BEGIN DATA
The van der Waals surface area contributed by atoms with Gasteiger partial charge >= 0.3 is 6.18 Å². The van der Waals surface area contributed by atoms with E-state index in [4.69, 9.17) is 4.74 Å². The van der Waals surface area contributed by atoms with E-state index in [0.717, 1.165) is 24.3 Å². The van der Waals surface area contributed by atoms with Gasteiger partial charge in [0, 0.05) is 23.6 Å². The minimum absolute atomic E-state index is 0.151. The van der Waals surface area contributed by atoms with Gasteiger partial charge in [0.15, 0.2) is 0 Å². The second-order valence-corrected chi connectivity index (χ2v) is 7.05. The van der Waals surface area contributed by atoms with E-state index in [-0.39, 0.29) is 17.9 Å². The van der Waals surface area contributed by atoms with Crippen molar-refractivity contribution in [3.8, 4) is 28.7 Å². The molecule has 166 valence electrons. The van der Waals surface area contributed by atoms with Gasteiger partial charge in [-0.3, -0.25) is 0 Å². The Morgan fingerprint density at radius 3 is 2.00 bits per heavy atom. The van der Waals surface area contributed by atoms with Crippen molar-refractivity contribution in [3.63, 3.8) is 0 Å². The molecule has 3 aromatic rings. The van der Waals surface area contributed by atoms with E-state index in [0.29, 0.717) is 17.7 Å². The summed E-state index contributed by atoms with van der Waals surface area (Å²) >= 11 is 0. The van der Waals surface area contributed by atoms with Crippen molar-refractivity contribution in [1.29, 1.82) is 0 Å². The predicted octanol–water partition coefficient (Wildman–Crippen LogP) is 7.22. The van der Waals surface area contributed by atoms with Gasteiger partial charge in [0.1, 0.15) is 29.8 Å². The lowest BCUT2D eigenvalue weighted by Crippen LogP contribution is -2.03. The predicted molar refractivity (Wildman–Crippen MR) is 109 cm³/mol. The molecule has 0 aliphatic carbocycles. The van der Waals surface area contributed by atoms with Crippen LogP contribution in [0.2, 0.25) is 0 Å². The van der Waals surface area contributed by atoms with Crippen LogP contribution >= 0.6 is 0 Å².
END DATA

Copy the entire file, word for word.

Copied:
The van der Waals surface area contributed by atoms with Gasteiger partial charge >= 0.3 is 6.18 Å². The van der Waals surface area contributed by atoms with E-state index in [4.69, 9.17) is 4.74 Å². The van der Waals surface area contributed by atoms with E-state index in [0.717, 1.165) is 24.3 Å². The van der Waals surface area contributed by atoms with Gasteiger partial charge in [0, 0.05) is 23.6 Å². The minimum absolute atomic E-state index is 0.151. The van der Waals surface area contributed by atoms with Gasteiger partial charge in [0.15, 0.2) is 0 Å². The second-order valence-corrected chi connectivity index (χ2v) is 7.05. The van der Waals surface area contributed by atoms with E-state index in [-0.39, 0.29) is 17.9 Å². The van der Waals surface area contributed by atoms with Crippen molar-refractivity contribution in [3.8, 4) is 28.7 Å². The molecule has 166 valence electrons. The van der Waals surface area contributed by atoms with Gasteiger partial charge in [-0.3, -0.25) is 0 Å². The Morgan fingerprint density at radius 3 is 2.00 bits per heavy atom. The van der Waals surface area contributed by atoms with Crippen molar-refractivity contribution in [3.63, 3.8) is 0 Å². The molecule has 3 aromatic rings. The van der Waals surface area contributed by atoms with E-state index in [0.29, 0.717) is 17.7 Å². The summed E-state index contributed by atoms with van der Waals surface area (Å²) >= 11 is 0. The van der Waals surface area contributed by atoms with Crippen molar-refractivity contribution in [1.29, 1.82) is 0 Å². The predicted octanol–water partition coefficient (Wildman–Crippen LogP) is 7.22. The van der Waals surface area contributed by atoms with Gasteiger partial charge in [0.1, 0.15) is 29.8 Å². The lowest BCUT2D eigenvalue weighted by Crippen LogP contribution is -2.03. The predicted molar refractivity (Wildman–Crippen MR) is 109 cm³/mol. The molecule has 0 aliphatic carbocycles. The van der Waals surface area contributed by atoms with Crippen LogP contribution in [0.2, 0.25) is 0 Å². The van der Waals surface area contributed by atoms with Crippen LogP contribution >= 0.6 is 0 Å².